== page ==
Even though Herman Cain has zoomed to the top of the polls, few political pundits right now see anyone other than Mitt Romney realistically facing off against the Obama reelection machine. Hence why Romney's recurring claim that he's been a job creator his entire career is getting a thorough deconstruction in the Times, which distills his tenure at private equity firm Bain Capital into the story of one acquisition: medical-equipment-maker Dade International. It's the kind of story that, depending how you read it, can support the Romney narrative that he's the turnaround kid — creating jobs and value (and a personal fortune in the process) — or the opposition narrative that he's part of the one percent, slashing jobs at the bottom to earn more money for the fat cats at the top.
The key details: In 1994, a Bain-led consortium bought Dade, quickly doubled the company's sales, bought up two of its competitors, and rewarded itself and shareholders for all their good work to the tune of $420 million. (Bain got at least an eightfold return on its investment.) But in those same five years, the company also laid off over 1,700 workers and increased long-term liabilities from under $300 million to around $2 billion. By August 2002, the company had filed for bankruptcy.
Company executives argue there were labor redundancies and that things would've turned out worse if Bain hadn't done what it did. In a 2007 interview with the Times, Romney talked generally about such methods: "Sometimes the medicine is a little bitter, but it is necessary to save the life of the patient." But just as Romney's "let the markets weed out the weak" argument for the automakers and the mortgage industry have made him sound callous to struggling Americans, many already venting their anger at Wall Street and overpaid executives, such anecdotes represent a definite political powder keg.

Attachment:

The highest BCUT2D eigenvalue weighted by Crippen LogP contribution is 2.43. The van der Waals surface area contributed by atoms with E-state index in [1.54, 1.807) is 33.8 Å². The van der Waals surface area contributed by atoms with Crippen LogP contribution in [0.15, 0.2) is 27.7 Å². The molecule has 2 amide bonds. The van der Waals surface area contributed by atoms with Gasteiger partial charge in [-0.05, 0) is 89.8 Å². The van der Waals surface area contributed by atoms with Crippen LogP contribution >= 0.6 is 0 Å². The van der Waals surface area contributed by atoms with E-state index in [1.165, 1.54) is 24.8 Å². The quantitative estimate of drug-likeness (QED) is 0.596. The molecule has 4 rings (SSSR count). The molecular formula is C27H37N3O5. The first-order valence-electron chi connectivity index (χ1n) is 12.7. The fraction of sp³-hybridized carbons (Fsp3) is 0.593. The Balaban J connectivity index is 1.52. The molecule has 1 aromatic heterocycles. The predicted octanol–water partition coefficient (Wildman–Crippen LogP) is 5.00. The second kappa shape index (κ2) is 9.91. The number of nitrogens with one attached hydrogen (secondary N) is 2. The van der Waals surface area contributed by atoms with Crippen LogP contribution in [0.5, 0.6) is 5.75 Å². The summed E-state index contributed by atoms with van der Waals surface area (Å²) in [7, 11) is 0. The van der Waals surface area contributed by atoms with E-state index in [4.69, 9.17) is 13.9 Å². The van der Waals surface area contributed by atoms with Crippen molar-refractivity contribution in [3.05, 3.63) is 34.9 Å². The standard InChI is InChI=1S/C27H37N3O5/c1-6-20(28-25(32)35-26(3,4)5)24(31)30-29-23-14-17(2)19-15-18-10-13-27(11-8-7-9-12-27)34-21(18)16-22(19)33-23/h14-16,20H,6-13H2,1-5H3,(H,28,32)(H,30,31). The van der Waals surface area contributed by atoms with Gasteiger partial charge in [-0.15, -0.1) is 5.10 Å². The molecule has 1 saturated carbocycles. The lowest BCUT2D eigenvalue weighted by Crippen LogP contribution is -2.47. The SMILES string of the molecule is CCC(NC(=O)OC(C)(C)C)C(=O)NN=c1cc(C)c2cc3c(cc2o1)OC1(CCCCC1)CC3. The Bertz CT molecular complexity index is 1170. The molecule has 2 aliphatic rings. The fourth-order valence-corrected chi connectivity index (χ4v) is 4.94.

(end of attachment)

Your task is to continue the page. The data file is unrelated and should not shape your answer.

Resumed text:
Romney's defense will probably be that he'd already left Bain for the scandal-ridden Salt Lake City Winter Olympics — he titled his book about the experience, you guessed it, Turnaround — or that many of the 150 companies Bain took over turned out for the better. He may even argue that Dade's post-bankruptcy sales prices of $7 billion ultimately vindicates Bain's cost-cutting. But as Benjamin Wallace-Wells wrote in New York last month, there's just no getting away from the fact that Romney was a chief and early proponent of what's been dubbed the "shareholder revolution." The danger for Romney is that articles like the one in the Times will remind Americans that the shareholders he cares about are not so much blue-collar factory workers with declining pensions but the capital-rich class that, according to Republican economics, creates jobs and growth.